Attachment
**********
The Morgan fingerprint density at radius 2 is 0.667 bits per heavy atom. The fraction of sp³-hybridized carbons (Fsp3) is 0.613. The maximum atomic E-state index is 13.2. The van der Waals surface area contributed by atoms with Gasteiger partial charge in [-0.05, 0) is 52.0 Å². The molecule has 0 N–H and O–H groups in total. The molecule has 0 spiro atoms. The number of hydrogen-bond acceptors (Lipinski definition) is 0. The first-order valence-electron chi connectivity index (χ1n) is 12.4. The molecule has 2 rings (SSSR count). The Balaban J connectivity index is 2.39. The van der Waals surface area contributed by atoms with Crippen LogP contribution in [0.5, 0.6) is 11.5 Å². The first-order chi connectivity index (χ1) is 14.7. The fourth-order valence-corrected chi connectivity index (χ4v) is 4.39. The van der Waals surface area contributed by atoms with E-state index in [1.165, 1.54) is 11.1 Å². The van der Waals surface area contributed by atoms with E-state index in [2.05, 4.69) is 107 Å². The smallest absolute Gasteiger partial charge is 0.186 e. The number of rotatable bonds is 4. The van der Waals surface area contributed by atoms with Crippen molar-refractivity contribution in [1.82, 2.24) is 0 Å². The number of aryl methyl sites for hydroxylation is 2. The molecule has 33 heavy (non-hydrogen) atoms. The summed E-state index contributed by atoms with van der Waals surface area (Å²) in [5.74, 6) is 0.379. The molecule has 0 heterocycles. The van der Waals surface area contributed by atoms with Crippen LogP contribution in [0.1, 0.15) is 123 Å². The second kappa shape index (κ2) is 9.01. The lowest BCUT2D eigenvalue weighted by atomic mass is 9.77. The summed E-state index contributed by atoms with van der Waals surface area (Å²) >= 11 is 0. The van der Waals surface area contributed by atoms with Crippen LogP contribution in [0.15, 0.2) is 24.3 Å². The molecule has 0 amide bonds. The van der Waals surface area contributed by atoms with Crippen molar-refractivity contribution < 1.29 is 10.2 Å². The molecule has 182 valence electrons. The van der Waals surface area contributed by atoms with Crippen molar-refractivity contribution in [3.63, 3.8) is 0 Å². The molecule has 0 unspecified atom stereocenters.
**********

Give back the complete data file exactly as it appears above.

The Morgan fingerprint density at radius 2 is 0.667 bits per heavy atom. The fraction of sp³-hybridized carbons (Fsp3) is 0.613. The maximum atomic E-state index is 13.2. The van der Waals surface area contributed by atoms with Gasteiger partial charge in [-0.05, 0) is 52.0 Å². The molecule has 0 N–H and O–H groups in total. The molecule has 0 spiro atoms. The number of hydrogen-bond acceptors (Lipinski definition) is 0. The first-order valence-electron chi connectivity index (χ1n) is 12.4. The molecule has 2 rings (SSSR count). The Balaban J connectivity index is 2.39. The van der Waals surface area contributed by atoms with Crippen LogP contribution in [0.5, 0.6) is 11.5 Å². The first-order chi connectivity index (χ1) is 14.7. The fourth-order valence-corrected chi connectivity index (χ4v) is 4.39. The van der Waals surface area contributed by atoms with E-state index in [1.165, 1.54) is 11.1 Å². The van der Waals surface area contributed by atoms with E-state index in [2.05, 4.69) is 107 Å². The smallest absolute Gasteiger partial charge is 0.186 e. The number of rotatable bonds is 4. The van der Waals surface area contributed by atoms with Crippen molar-refractivity contribution in [1.82, 2.24) is 0 Å². The number of aryl methyl sites for hydroxylation is 2. The molecule has 33 heavy (non-hydrogen) atoms. The summed E-state index contributed by atoms with van der Waals surface area (Å²) in [5.74, 6) is 0.379. The molecule has 0 heterocycles. The van der Waals surface area contributed by atoms with Crippen LogP contribution in [0.1, 0.15) is 123 Å². The second kappa shape index (κ2) is 9.01. The lowest BCUT2D eigenvalue weighted by atomic mass is 9.77. The summed E-state index contributed by atoms with van der Waals surface area (Å²) >= 11 is 0. The van der Waals surface area contributed by atoms with Crippen LogP contribution in [0.15, 0.2) is 24.3 Å². The molecule has 0 amide bonds. The van der Waals surface area contributed by atoms with Crippen molar-refractivity contribution < 1.29 is 10.2 Å². The molecule has 182 valence electrons. The van der Waals surface area contributed by atoms with Crippen molar-refractivity contribution in [3.63, 3.8) is 0 Å². The molecule has 0 unspecified atom stereocenters.